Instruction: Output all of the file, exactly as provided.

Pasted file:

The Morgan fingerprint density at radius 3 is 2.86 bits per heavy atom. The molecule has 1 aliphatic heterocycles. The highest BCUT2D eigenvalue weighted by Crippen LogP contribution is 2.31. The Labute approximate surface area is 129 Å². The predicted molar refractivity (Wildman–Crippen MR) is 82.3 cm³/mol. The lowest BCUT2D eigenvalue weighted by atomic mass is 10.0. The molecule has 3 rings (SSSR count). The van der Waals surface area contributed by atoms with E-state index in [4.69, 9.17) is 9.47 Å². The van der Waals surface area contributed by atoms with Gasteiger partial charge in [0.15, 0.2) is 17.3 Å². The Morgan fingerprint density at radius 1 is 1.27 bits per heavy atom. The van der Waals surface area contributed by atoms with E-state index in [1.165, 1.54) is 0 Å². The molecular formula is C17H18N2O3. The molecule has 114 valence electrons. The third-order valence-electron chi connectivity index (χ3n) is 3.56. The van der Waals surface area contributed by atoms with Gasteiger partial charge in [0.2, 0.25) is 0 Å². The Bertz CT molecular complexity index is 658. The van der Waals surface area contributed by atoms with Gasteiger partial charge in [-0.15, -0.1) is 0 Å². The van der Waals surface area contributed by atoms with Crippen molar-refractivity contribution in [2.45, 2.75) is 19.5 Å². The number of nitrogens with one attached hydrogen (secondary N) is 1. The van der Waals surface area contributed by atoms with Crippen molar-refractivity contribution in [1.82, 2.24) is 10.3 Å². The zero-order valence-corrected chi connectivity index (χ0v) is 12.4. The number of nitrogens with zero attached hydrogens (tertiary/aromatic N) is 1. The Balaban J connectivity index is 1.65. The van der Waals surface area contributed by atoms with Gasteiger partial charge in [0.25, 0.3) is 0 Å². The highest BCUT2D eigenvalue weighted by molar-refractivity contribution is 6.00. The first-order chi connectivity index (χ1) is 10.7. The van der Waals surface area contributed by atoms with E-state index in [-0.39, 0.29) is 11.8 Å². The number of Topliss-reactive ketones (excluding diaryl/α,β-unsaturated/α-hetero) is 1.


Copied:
The Morgan fingerprint density at radius 3 is 2.86 bits per heavy atom. The molecule has 1 aliphatic heterocycles. The highest BCUT2D eigenvalue weighted by Crippen LogP contribution is 2.31. The Labute approximate surface area is 129 Å². The predicted molar refractivity (Wildman–Crippen MR) is 82.3 cm³/mol. The lowest BCUT2D eigenvalue weighted by atomic mass is 10.0. The molecule has 3 rings (SSSR count). The van der Waals surface area contributed by atoms with E-state index in [4.69, 9.17) is 9.47 Å². The van der Waals surface area contributed by atoms with Gasteiger partial charge in [0.15, 0.2) is 17.3 Å². The Morgan fingerprint density at radius 1 is 1.27 bits per heavy atom. The van der Waals surface area contributed by atoms with E-state index in [1.165, 1.54) is 0 Å². The molecular formula is C17H18N2O3. The molecule has 114 valence electrons. The third-order valence-electron chi connectivity index (χ3n) is 3.56. The van der Waals surface area contributed by atoms with Gasteiger partial charge in [0.2, 0.25) is 0 Å². The Bertz CT molecular complexity index is 658. The van der Waals surface area contributed by atoms with Gasteiger partial charge in [-0.15, -0.1) is 0 Å². The van der Waals surface area contributed by atoms with Crippen molar-refractivity contribution in [2.45, 2.75) is 19.5 Å². The number of nitrogens with one attached hydrogen (secondary N) is 1. The van der Waals surface area contributed by atoms with Crippen molar-refractivity contribution in [1.82, 2.24) is 10.3 Å². The zero-order valence-corrected chi connectivity index (χ0v) is 12.4. The number of nitrogens with zero attached hydrogens (tertiary/aromatic N) is 1. The Balaban J connectivity index is 1.65. The van der Waals surface area contributed by atoms with Gasteiger partial charge in [0.25, 0.3) is 0 Å². The highest BCUT2D eigenvalue weighted by molar-refractivity contribution is 6.00. The first-order chi connectivity index (χ1) is 10.7. The van der Waals surface area contributed by atoms with E-state index in [-0.39, 0.29) is 11.8 Å². The number of Topliss-reactive ketones (excluding diaryl/α,β-unsaturated/α-hetero) is 1.